Sooner or later, one has to deal with multidimensional representations as the number of monitored phenomena keeps increasing. That is where a real reflexion on finding a visualization that is faithful and clear at the same time. I would like to introduce two examples of recent research that I find to be relevant to this issue.

An approach inspired by computer science

The first one is taken from an article by Oelke et al. (2010 ...

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Microsoft to analyze social networks to determine comprehension level

I recently read that Microsoft was planning to analyze several social networks in order to know more about users, so that the search engine could deliver more appropriate results. See this article on geekwire.com : Microsoft idea: Analyze social networks posts to deduce mood, interests, education.

Among the variables that are considered, the ‘sophistication and education level’ of the posts is mentionned. This is highly interesting, because it assumes a double readability assessment, on the reader’s side and on the side of the search engine. More precisely, this could refer to a classification task.

Here is an extract of a patent describing how this is supposed to work.

[0117] In addition to skewing the search results to the user’s inferred interests, the user-following engine 112 may further tailor the search results to a user’s comprehension level. For example, an intelligent processing module 156 may be directed to discerning the sophistication and education level of the posts of a user 102. Based on that inference, the customization engine may vary the sophistication level of the customized search result 510. The user-following engine 112 is able to make determinations about comprehension level several ways, including from a user’s ...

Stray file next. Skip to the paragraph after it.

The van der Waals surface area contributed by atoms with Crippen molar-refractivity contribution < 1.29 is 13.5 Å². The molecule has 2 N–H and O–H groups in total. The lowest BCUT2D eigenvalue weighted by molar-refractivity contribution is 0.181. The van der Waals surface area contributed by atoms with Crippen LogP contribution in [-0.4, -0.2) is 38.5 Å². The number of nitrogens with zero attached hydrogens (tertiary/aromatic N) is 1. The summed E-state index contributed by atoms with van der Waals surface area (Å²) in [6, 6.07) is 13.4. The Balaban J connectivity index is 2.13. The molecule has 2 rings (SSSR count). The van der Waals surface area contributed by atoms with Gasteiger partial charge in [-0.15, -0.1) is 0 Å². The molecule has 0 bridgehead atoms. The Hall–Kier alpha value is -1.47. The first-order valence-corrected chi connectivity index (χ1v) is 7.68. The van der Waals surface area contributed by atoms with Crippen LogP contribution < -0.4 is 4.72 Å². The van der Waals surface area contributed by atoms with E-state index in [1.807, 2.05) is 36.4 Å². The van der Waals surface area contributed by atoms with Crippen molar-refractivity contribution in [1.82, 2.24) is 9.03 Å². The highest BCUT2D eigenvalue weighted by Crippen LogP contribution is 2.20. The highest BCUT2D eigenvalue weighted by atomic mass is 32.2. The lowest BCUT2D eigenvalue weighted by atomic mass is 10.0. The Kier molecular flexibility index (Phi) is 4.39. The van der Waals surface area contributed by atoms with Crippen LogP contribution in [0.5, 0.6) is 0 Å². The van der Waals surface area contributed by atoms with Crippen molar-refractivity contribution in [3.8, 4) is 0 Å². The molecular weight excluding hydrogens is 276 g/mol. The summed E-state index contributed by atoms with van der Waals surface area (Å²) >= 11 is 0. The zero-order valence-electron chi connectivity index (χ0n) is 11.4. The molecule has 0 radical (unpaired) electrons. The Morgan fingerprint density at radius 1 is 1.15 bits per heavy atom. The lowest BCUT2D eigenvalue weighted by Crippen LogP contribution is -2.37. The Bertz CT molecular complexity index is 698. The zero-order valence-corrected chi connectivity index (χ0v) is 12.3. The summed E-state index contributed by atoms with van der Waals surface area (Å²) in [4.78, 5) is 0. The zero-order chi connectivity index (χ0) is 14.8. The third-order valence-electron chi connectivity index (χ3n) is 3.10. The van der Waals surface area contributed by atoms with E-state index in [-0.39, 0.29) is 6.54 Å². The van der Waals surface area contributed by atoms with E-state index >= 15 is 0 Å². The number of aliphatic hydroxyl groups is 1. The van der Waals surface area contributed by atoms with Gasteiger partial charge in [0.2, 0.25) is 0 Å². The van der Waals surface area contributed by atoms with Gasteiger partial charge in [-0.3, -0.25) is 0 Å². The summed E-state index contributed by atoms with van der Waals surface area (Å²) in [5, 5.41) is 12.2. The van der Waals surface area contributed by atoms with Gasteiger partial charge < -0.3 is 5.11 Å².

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Resource links update

I recently updated the blogroll section and I also would like to share a few links:

As I will be teaching LaTeX soon the LaTeX links section of the blog has expanded.

Last but not least, here is an E-Book, Mining of Massive Datasets, by A. Rajaraman and J. D. Ullmann. It was made of classes taught at Stanford and is now free to use (available chapter by chapter or as a whole), very up-to-date and informative on this hot topic. It seems to be a good introduction as well. That said I cannot really review it since I am not an expert of this research field.

Here is the reference:

  • A. Rajaraman and J. D. Ullmann, Mining of Massive Datasets, Stanford, Palo Alto, CA: e-book, 2010.
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Three series of recorded lectures

Here is my selection of introductory courses given by well-known specialists in Computer Science or Natural Language Processing and recorded so that they can be followed at home.

1. Artificial Intelligence | Natural Language Processing, Christopher D. Manning, Stanford University.
More than 20 hours, 18 lectures.
Introduction to the key topics of NLP, summary of existing models.
Lecture 12 : Dan Jurafsky as a guest lecturer.
Requires the Silverlight plugin (no comment). Transcripts available.

2. Bits, Harry R. Lewis, Harvard University.
A general overview of information as quantity and quantitative methods.
Very comprehensive lecture (data theories, internet protocols, encryption, copyright issues, laws…), cut in small pieces for you to pick a focused topic.
Several formats available, links to blog posts.

3. Search Engines: Technology, Society, and Business, various lecturers, UC Berkeley.
Fall 2007, 13 lectures.
Overview of the topic.
Requires iTunes (no comment).